TRUE to its roots as a spa resort, Atholl Palace Hotel in Pitlochry offers plenty of relaxation, discovers Pamela Moffat
As we leave the A9 on our approach into Pitlochry there’s a gasp from the back seat of the car when our daughter spots our destination, the Atholl Palace Hotel. It sits majestically atop a plateau looking palatial from all directions.
We make our way through the grounds to the entrance feeling more like the kooky characters from Blandings than sophisticated guests approaching Downton Abbey, however we receive a warm welcome, thanks in part to a dram of whisky.
Despite its slightly intimidating exterior, the interior is comfortable and welcoming. There’s a definite nod to bygone times and a well-dressed wedding party is enjoying champagne and canapés in the lounge, which feels an appropriate use of the space.
A jazz trio begin to play and we sit by the fire with a coffee and people-watch. We don’t feel out of place even though our attire consists of waterproofs and mucky boots.
Due to the nature of the building every guest room is unique. Our room is clean and comfortable and the view, from the Tummel Valley to Ben Vrackie, is breathtaking.
With 90 rooms in the hotel and a selection of self-catering properties on the estate, there is accommodation to suit all requirements, making it a perfect destination for a family break. Although we’re only visiting as a small family of three, this is definitely somewhere that would be suited to large get-togethers.
Originally constructed in the 1870s as a hydropathic destination where water cures were offered, rest and recuperation are of interest to us, too, so we decide to make use of the Lavender Spa. With treatment rooms, a pool, steam room (which would benefit from modernisation), sauna, deep Jacuzzi and plunge pool, it’s not long before we shake off the stresses of city life. Urbanites should note that the water in the area is peaty and therefore has a slightly brown hue, before they start complaining.
I manage to sneak off to the beauty rooms for a signature themed Lavender Lullaby with therapist Lisa and enjoy a 90 minute treatment which includes body exfoliation, a massage and a facial. I emerge from my metamorphosis with what feels like new skin and a new frame of mind.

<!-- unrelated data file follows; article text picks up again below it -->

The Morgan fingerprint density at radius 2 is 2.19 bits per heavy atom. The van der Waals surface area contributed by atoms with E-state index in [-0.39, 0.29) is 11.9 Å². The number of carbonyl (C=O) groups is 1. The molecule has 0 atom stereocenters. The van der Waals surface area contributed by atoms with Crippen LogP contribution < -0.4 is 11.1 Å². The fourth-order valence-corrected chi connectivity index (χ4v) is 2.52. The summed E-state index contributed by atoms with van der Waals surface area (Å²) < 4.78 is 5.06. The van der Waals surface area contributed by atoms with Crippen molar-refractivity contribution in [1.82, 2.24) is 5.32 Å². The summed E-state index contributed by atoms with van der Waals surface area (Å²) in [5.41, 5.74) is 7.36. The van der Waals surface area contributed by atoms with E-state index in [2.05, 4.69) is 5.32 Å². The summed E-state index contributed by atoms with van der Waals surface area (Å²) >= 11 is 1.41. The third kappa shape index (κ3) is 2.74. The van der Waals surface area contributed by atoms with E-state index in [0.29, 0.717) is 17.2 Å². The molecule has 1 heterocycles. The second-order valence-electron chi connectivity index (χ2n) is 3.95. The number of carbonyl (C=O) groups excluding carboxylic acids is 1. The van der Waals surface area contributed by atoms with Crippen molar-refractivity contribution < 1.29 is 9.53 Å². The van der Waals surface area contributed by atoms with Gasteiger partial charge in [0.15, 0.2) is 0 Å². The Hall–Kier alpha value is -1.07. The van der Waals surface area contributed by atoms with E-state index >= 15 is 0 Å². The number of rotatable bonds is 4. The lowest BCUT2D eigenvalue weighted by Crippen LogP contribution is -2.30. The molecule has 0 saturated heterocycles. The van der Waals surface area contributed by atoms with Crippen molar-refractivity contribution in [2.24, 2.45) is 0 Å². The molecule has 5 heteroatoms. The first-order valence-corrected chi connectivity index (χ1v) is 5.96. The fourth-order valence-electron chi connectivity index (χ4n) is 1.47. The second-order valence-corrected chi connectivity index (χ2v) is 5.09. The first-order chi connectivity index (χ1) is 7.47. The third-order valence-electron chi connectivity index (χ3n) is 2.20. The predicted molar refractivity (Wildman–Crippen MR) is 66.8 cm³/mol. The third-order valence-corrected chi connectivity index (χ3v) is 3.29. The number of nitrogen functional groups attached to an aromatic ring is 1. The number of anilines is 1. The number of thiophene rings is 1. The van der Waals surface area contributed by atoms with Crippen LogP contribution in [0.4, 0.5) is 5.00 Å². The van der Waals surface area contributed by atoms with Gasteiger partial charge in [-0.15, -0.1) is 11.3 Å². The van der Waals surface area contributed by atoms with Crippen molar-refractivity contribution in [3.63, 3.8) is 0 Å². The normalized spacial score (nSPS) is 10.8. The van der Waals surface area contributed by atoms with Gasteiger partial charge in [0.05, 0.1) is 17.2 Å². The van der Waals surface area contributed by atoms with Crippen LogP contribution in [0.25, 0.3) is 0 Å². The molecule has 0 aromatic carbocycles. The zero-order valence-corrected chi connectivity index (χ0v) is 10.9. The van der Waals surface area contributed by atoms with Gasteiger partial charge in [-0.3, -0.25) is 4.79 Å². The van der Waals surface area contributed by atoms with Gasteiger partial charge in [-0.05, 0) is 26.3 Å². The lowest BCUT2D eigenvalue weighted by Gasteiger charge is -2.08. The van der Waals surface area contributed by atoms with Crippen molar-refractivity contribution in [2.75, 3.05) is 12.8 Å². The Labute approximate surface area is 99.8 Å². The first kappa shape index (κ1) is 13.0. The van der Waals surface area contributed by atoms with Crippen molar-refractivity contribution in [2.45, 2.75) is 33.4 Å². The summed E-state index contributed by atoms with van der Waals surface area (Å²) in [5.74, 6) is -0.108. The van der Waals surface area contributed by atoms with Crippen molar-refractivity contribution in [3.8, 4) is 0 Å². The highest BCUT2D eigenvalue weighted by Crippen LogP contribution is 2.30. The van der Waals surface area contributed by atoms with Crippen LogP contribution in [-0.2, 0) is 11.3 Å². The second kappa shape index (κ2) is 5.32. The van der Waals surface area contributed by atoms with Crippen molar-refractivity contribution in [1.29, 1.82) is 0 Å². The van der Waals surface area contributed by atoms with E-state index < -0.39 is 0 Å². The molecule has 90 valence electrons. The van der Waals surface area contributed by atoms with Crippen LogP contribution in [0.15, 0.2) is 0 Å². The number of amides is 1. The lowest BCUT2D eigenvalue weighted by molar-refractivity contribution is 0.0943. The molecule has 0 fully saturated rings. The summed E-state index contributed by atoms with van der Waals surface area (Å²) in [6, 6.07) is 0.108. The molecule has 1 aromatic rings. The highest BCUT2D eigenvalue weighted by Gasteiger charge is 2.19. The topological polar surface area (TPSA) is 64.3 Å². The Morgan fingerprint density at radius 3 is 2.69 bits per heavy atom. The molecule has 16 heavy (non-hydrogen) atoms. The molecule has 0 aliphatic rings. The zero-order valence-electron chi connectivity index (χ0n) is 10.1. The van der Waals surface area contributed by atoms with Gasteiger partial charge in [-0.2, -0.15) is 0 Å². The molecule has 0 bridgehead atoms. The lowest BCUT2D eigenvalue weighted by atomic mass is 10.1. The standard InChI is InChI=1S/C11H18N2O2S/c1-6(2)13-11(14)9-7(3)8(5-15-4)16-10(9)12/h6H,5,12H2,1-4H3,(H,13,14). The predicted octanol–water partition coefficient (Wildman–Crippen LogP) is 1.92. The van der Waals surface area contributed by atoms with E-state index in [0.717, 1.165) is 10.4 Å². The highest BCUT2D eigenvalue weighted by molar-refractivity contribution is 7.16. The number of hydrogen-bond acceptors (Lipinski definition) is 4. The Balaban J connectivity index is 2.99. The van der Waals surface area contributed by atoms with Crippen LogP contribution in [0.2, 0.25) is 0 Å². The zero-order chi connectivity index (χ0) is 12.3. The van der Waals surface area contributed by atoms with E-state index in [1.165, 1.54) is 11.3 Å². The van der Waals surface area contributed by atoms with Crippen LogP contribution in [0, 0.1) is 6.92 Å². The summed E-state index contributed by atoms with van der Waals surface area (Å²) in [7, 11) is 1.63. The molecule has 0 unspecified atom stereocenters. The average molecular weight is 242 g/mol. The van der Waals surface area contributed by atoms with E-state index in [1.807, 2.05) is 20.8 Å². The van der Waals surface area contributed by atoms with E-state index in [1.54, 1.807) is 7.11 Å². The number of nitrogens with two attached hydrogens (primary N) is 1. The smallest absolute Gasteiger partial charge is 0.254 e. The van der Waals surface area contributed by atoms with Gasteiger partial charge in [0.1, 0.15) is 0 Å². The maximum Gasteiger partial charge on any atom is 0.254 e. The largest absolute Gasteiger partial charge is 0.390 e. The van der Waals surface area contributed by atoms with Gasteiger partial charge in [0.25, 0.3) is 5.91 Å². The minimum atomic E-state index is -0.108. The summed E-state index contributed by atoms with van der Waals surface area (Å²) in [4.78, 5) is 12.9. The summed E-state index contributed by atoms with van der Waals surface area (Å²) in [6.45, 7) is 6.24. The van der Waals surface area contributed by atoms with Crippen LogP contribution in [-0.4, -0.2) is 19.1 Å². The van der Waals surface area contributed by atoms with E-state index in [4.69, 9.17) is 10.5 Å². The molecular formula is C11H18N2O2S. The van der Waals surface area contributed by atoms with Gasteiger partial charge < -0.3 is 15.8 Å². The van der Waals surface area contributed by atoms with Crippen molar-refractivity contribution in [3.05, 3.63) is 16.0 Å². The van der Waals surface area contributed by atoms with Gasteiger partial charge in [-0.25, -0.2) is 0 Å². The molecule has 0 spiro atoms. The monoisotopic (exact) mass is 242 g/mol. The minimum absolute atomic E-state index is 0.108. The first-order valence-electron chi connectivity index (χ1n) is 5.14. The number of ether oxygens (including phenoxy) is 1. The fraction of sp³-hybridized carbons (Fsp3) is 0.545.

Dinner is served in the Verandah restaurant which by day has a glorious view over the Tummel Valley and by night is cosy thanks to sumptuous floor-length curtains. We choose from several fairly traditional options all produced using local ingredients by head chef Graeme Strachan who has been with Atholl Palace for around 30 years. Post-dinner coffee is served in the lounge where the sound of a piano and the scent of a wood-burning fire keep us company until bedtime.
I find that more often than not breakfast can be used as an accurate gauge of a hotel stay and it lives up to my expectation here.
We have previously visited several visitor hotspots nearby including Killicrankie, Queen’s View, the Scottish Crannog Centre, the Explorer’s Garden and – our favourite – Ossian’s Hall at the Hermitage, but there are plenty more to choose from.
We decide to go to the Red Deer Centre at Highland Safaris near Aberfeldy where we hand-feed red deer at the new visitor centre and learn lots from our passionate guide, who also happens to be the managing director, Donald Riddell. We enjoy lunch and cakes in the cafe and chat about returning for a 4x4 adventure, some downhill mountain biking and maybe trying our luck at panning for gold.
Although Pitlochry is a great base to explore the surrounding area and attractions there really is no need to leave the hotel estate. There are tennis courts, a putting area and a number of walks through the formal gardens and woodland, so when we return to Atholl Palace we head out to explore with a map from reception. After a short walk we reach Black Spout waterfall which, thanks to recent downpours, provides a spectacular display and the viewing platform offers a great location for some holiday snaps.
The hotel building itself has a story to tell and we are taken down memory lane in the quirky museum situated in the basement. The timeline from construction of the Athole Hydropathic follows through two world wars to its present function as a four star hotel.
The presentation film could be more dynamic but we enjoy the replica rooms which include a medical room (for hydropathic treatments), a Victorian bathroom, a laundry and sewing room, a servant’s bedroom, a dairy and a bakery. The memories of former staff and guests are a nice touch and we find ourselves reading them aloud.
After finding out there’s an Art Deco building in the grounds called Highways, we go in search of the former garage and chauffeur’s accommodation. It has recently been converted into self-catering apartments and we also come across an exceptionally cute 1920s wooden bungalow, Garden Cottage, originally built for the hotel engineer.
It must be easy for a hotel of this size to become impersonal and business-like, but the Atholl Palace is charming and packed with character, perhaps a touch eccentric but it maintains a dignified position.
• Atholl Palace Hotel, Pitlcohry, 01796 472400, www.athollpalace.com; from £139 per person, per night for dinner, bed and breakfast. Highland Safaris, Aberfeldy, 01887 820071, www.highlandsafaris.net